Glen Meakem, Founder and CEO of Forever, had a chance to chat with Nick Kelsh a few weeks ago. They talk about the importance of photographing your children with their grandparents, simple tips for taking better photos, and how to save those memories permanently.
A transcript of their conversation is provided below.
Nick Kelsh on Meakem on the Weekend
Glen Meakem: We’re back, it’s Glen Meakem, this is Glen Meakem on the Weekend. Great to be with you. I have now in the studio with me, or on the phone actually, a really interesting guest this evening. He’s been on I think once before, maybe twice. His name is Nick Kelsh. He’s a renowned photographer, and he’s become a friend of mine over the past year. He’s the author of nine books, including How to Photograph Your Baby, How to Photograph Your Family, and How to Photograph Your Life.
And when he’s been on in the past, it’s been really interesting. There are basic skills that all of us who take who photos of our families need to have and don’t have. I’ve learned amazing things just listening to Nick a few times. He’s been featured in numerous magazines including National Geographic, Forbes, and Business Week. He’s also appeared on national shows like Oprah a number of times. And he’s recently written a fantastic post called Capture a Legacy: Tips for Great Photos with Grandparents. Nick, thanks for being with us.
Nick Kelsh: Hey thanks for having me again.
G.M. Thank you. So tell us, why is it important for people to take photos of their grandparents?
N.K. You know, it sounds so obvious, but that is, I think, the most tangible way to preserve your family’s legacy. And I don’t want to get all morbid here, but nobody is getting any younger around here. You’re on deadline a little bit you know. It’s important to photograph those grandkids with their grandparents. And I wanna just give you a little personal experience here.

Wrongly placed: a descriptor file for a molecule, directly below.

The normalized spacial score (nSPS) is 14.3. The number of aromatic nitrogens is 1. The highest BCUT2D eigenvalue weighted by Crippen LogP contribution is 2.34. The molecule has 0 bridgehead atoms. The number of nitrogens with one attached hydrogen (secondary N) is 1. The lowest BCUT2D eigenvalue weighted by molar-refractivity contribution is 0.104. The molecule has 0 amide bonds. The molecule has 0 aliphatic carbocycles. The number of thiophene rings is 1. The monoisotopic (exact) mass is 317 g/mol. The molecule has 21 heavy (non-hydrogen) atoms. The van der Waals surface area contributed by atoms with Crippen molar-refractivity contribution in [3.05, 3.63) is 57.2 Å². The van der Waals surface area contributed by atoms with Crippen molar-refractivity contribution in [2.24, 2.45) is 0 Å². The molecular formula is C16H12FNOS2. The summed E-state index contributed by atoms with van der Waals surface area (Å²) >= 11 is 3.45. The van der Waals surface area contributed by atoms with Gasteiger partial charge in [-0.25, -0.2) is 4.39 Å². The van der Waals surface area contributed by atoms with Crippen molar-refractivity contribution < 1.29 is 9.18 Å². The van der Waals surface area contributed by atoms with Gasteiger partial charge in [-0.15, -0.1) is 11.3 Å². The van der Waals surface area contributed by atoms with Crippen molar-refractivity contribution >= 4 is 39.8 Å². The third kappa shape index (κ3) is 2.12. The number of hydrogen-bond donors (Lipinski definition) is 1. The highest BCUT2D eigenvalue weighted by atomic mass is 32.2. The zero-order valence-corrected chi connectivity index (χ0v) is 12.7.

I’m a professional photographer, I write photo tips for family photographers, and sometimes it’s within my grasp to forget. You know when the grandkids are with the grandparents and my camera’s like out in the car, I think “ehhh, you know, I’ll shoot the picture later”. It’s easy to forget how important those photographs are. They are, I think, among the most important photographs you’ll ever take as a family photographer. And if you ever have the golden moment of grandparent photography, when you have one grandchild with all four of their grandparents in the room… if you don’t record those five faces together, well, you’re off my photo tip list for sure.
G.M. Well that’s interesting, because I know a lot of times in my family they’ll be big group photos. But you’re talking about one grandchild with all four of their grandparents. Talk about that.
N.K. I try, and have done, I’ve photographed each of my kids alone with each of their grandparents. Getting one child together with all their grandparents is a really significant thing. But also, my son Alexander, with my mother-in-law, Linda, I photographed just the two of them together. They have a special relationship. And when you are 40 years old and you can go back to that photograph, and say “here I am with my grandmother”, it’s not like you’re in the the group shot at the family reunion, it’s just the two of us. Or you with just the two grandparents. It’s different than being with your brothers.